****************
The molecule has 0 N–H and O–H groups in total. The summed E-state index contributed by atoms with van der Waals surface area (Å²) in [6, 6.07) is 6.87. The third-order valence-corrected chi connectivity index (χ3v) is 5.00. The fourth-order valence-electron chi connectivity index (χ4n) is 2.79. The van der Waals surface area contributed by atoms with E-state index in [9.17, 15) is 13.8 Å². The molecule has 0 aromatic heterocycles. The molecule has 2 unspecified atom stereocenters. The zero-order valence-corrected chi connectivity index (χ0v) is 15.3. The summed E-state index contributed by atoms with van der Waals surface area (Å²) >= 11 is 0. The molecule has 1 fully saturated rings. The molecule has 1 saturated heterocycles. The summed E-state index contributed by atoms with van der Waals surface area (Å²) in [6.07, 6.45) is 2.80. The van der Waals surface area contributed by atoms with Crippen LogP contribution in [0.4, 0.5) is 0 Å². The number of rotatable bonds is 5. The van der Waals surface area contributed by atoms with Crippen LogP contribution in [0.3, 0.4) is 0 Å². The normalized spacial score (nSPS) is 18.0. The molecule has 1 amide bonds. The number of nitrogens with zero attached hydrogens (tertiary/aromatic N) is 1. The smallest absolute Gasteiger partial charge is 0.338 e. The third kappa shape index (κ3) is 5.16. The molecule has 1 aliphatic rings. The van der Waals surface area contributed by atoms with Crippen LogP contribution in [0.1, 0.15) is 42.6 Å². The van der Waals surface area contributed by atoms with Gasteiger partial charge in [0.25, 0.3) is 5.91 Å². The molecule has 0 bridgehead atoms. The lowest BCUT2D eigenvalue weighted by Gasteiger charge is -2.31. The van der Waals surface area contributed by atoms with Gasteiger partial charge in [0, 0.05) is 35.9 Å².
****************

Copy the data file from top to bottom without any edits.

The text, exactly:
The molecule has 0 N–H and O–H groups in total. The summed E-state index contributed by atoms with van der Waals surface area (Å²) in [6, 6.07) is 6.87. The third-order valence-corrected chi connectivity index (χ3v) is 5.00. The fourth-order valence-electron chi connectivity index (χ4n) is 2.79. The van der Waals surface area contributed by atoms with E-state index in [9.17, 15) is 13.8 Å². The molecule has 0 aromatic heterocycles. The molecule has 2 unspecified atom stereocenters. The zero-order valence-corrected chi connectivity index (χ0v) is 15.3. The summed E-state index contributed by atoms with van der Waals surface area (Å²) >= 11 is 0. The molecule has 1 fully saturated rings. The molecule has 1 saturated heterocycles. The summed E-state index contributed by atoms with van der Waals surface area (Å²) in [6.07, 6.45) is 2.80. The van der Waals surface area contributed by atoms with Crippen LogP contribution in [0.4, 0.5) is 0 Å². The number of rotatable bonds is 5. The van der Waals surface area contributed by atoms with Crippen LogP contribution in [0.3, 0.4) is 0 Å². The normalized spacial score (nSPS) is 18.0. The molecule has 1 amide bonds. The number of nitrogens with zero attached hydrogens (tertiary/aromatic N) is 1. The smallest absolute Gasteiger partial charge is 0.338 e. The third kappa shape index (κ3) is 5.16. The molecule has 1 aliphatic rings. The van der Waals surface area contributed by atoms with Crippen LogP contribution in [0.1, 0.15) is 42.6 Å². The van der Waals surface area contributed by atoms with Gasteiger partial charge in [0.25, 0.3) is 5.91 Å². The molecule has 0 bridgehead atoms. The lowest BCUT2D eigenvalue weighted by Gasteiger charge is -2.31. The van der Waals surface area contributed by atoms with Gasteiger partial charge in [0, 0.05) is 35.9 Å².